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In 1908, the Chicago Cubs dominated baseball, winning their second consecutive World Series title. The club continued to play highly respectable baseball until 1932: When PK Wrigley assumed ownership the team’s leadership lost its way, and the on-field results in the following 77 years were the worst in all of the major professional sports.
In 2009, the Ricketts family acquired the Cubs. Under the new leadership of baseball genius Theo Epstein, the Cubs hired veteran winning manager Joe Madden, modernized its previously antiquated operations, assembled a remarkably young and talented team and in 2016 produced the best regular season record in the league. Now playing in the World Series for the first time since 1945, there is little doubt that their new leadership’s commitment to success is producing a much brighter future.
Leadership matters. Whether in sports or in business, an organization is not just a collection of people, cash, physical property, intellectual property and other assets. More than anything else, an organization is a living entity whose success is driven by the leadership that directs these assets and leverages what these assets can produce. Not every new management team is highly capable and new leadership cannot always overcome dire strategic situations or the quagmire of a decaying industry. But without good leadership, no business can prosper for long--much less survive.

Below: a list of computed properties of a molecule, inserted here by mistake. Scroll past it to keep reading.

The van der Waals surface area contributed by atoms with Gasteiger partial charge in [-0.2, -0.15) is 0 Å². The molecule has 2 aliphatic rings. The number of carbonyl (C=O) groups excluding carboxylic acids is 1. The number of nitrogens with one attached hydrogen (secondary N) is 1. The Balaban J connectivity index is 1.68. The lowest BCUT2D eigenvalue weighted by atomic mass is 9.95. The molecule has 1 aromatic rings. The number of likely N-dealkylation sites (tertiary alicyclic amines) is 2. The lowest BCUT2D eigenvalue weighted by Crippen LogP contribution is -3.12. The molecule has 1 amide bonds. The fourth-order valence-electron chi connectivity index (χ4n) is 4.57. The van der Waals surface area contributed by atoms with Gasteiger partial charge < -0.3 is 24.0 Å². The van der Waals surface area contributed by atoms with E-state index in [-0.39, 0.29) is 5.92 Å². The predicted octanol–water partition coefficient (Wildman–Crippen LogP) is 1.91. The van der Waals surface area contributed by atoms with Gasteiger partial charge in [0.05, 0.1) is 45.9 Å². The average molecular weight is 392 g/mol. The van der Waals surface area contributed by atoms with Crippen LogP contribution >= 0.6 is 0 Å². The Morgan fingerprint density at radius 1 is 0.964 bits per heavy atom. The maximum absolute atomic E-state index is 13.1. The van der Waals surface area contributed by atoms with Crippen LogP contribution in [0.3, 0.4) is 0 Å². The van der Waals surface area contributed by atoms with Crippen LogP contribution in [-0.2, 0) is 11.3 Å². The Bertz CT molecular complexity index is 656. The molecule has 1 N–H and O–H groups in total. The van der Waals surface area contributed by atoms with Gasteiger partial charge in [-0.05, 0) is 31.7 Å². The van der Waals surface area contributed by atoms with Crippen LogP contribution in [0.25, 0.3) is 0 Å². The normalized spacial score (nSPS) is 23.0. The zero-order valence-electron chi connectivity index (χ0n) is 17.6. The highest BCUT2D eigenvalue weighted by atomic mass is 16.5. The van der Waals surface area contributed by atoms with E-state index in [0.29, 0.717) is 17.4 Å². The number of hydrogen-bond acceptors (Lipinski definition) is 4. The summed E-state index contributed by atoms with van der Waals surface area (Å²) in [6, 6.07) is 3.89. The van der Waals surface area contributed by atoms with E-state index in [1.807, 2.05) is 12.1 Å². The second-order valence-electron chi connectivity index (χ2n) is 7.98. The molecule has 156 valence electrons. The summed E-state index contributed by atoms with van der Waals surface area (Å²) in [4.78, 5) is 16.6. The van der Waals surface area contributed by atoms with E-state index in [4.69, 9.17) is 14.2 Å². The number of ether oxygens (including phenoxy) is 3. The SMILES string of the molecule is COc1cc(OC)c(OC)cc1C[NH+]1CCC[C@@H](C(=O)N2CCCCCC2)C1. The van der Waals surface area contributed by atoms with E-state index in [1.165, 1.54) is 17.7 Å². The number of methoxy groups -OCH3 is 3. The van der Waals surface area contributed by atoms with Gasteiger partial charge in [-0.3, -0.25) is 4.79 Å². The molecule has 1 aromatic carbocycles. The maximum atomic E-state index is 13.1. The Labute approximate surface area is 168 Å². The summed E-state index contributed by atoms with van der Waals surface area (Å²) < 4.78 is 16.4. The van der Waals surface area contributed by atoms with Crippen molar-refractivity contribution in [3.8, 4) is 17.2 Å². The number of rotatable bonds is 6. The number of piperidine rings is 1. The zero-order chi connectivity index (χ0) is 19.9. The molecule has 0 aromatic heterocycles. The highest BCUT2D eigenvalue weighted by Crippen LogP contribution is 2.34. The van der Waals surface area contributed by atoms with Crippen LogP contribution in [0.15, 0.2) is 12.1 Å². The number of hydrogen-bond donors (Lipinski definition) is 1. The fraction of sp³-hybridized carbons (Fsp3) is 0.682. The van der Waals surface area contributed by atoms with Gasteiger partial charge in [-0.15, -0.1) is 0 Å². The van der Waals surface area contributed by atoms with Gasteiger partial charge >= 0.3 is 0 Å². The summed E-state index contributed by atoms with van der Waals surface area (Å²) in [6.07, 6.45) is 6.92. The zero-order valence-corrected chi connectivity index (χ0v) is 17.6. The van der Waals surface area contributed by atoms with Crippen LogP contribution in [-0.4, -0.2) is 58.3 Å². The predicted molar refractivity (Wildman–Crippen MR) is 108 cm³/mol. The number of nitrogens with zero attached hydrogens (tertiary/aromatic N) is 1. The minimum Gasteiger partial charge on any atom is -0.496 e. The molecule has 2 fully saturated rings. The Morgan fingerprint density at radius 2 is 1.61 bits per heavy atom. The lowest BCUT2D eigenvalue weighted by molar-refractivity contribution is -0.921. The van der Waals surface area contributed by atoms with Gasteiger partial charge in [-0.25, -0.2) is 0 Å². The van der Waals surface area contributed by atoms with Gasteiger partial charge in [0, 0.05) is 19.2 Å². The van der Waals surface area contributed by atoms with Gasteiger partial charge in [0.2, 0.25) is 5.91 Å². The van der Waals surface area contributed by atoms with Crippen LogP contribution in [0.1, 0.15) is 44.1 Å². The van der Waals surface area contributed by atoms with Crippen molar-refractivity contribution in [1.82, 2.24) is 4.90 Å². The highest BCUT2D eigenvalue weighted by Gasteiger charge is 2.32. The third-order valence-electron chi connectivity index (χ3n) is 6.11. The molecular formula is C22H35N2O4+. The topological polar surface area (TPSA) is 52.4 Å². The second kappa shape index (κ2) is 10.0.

Many investors perceive leadership changes as higher-risk. But at The Turnaround Letter, we view it as exactly the opposite: Companies with poor leadership carry tremendous investment risk--sooner or later they will stumble, producing a share price effect that rarely is pleasant. However, companies with capable leadership work diligently to improve their operations and financial condition, and re-focus the organization’s resources toward more productive activities. We like the effect this has on investment risk and the share price.
Investing where there are changes in the leadership of underperforming companies has always been a cornerstone of The Turnaround Letter's investing approach. We believe this type of change, combined with an out-of-favor share price, is a tremendous source of long-term, home run stock profit.